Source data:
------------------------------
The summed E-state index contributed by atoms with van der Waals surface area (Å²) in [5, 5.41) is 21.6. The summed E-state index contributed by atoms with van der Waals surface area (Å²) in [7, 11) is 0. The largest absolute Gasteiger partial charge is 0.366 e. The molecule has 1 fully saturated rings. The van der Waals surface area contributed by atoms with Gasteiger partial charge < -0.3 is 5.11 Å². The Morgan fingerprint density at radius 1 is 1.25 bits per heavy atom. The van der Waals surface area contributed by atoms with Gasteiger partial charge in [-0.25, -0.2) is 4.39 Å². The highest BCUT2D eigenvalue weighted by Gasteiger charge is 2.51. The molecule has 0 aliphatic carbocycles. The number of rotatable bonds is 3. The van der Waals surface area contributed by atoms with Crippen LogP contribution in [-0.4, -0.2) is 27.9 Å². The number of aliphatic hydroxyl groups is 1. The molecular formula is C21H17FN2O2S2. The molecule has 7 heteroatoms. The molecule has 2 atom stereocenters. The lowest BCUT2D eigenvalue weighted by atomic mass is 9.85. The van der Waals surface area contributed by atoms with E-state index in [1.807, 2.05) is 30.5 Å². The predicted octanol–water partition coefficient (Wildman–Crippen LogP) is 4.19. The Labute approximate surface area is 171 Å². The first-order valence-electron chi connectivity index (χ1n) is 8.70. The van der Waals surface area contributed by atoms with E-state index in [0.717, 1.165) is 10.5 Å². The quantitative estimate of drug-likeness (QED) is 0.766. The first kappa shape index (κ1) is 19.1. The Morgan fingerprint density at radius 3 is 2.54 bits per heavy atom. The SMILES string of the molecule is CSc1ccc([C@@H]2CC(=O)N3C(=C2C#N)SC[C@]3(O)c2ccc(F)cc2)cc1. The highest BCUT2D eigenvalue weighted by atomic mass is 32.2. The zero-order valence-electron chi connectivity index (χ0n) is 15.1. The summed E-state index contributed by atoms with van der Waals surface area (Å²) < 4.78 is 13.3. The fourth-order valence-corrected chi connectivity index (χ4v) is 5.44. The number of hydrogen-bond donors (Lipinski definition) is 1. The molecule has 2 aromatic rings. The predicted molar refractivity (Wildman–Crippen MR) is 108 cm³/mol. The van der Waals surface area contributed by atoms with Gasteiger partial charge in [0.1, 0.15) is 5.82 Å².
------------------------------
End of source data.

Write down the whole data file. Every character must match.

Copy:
The summed E-state index contributed by atoms with van der Waals surface area (Å²) in [5, 5.41) is 21.6. The summed E-state index contributed by atoms with van der Waals surface area (Å²) in [7, 11) is 0. The largest absolute Gasteiger partial charge is 0.366 e. The molecule has 1 fully saturated rings. The van der Waals surface area contributed by atoms with Gasteiger partial charge < -0.3 is 5.11 Å². The Morgan fingerprint density at radius 1 is 1.25 bits per heavy atom. The van der Waals surface area contributed by atoms with Gasteiger partial charge in [-0.25, -0.2) is 4.39 Å². The highest BCUT2D eigenvalue weighted by Gasteiger charge is 2.51. The molecule has 0 aliphatic carbocycles. The number of rotatable bonds is 3. The van der Waals surface area contributed by atoms with Crippen LogP contribution in [-0.4, -0.2) is 27.9 Å². The number of aliphatic hydroxyl groups is 1. The molecular formula is C21H17FN2O2S2. The molecule has 7 heteroatoms. The molecule has 2 atom stereocenters. The lowest BCUT2D eigenvalue weighted by atomic mass is 9.85. The van der Waals surface area contributed by atoms with E-state index in [1.807, 2.05) is 30.5 Å². The predicted octanol–water partition coefficient (Wildman–Crippen LogP) is 4.19. The Labute approximate surface area is 171 Å². The first-order valence-electron chi connectivity index (χ1n) is 8.70. The van der Waals surface area contributed by atoms with E-state index in [0.717, 1.165) is 10.5 Å². The quantitative estimate of drug-likeness (QED) is 0.766. The first kappa shape index (κ1) is 19.1. The Morgan fingerprint density at radius 3 is 2.54 bits per heavy atom. The SMILES string of the molecule is CSc1ccc([C@@H]2CC(=O)N3C(=C2C#N)SC[C@]3(O)c2ccc(F)cc2)cc1. The highest BCUT2D eigenvalue weighted by atomic mass is 32.2. The zero-order valence-electron chi connectivity index (χ0n) is 15.1. The summed E-state index contributed by atoms with van der Waals surface area (Å²) < 4.78 is 13.3. The fourth-order valence-corrected chi connectivity index (χ4v) is 5.44. The number of hydrogen-bond donors (Lipinski definition) is 1. The molecule has 2 aromatic rings. The predicted molar refractivity (Wildman–Crippen MR) is 108 cm³/mol. The van der Waals surface area contributed by atoms with Gasteiger partial charge in [0.1, 0.15) is 5.82 Å².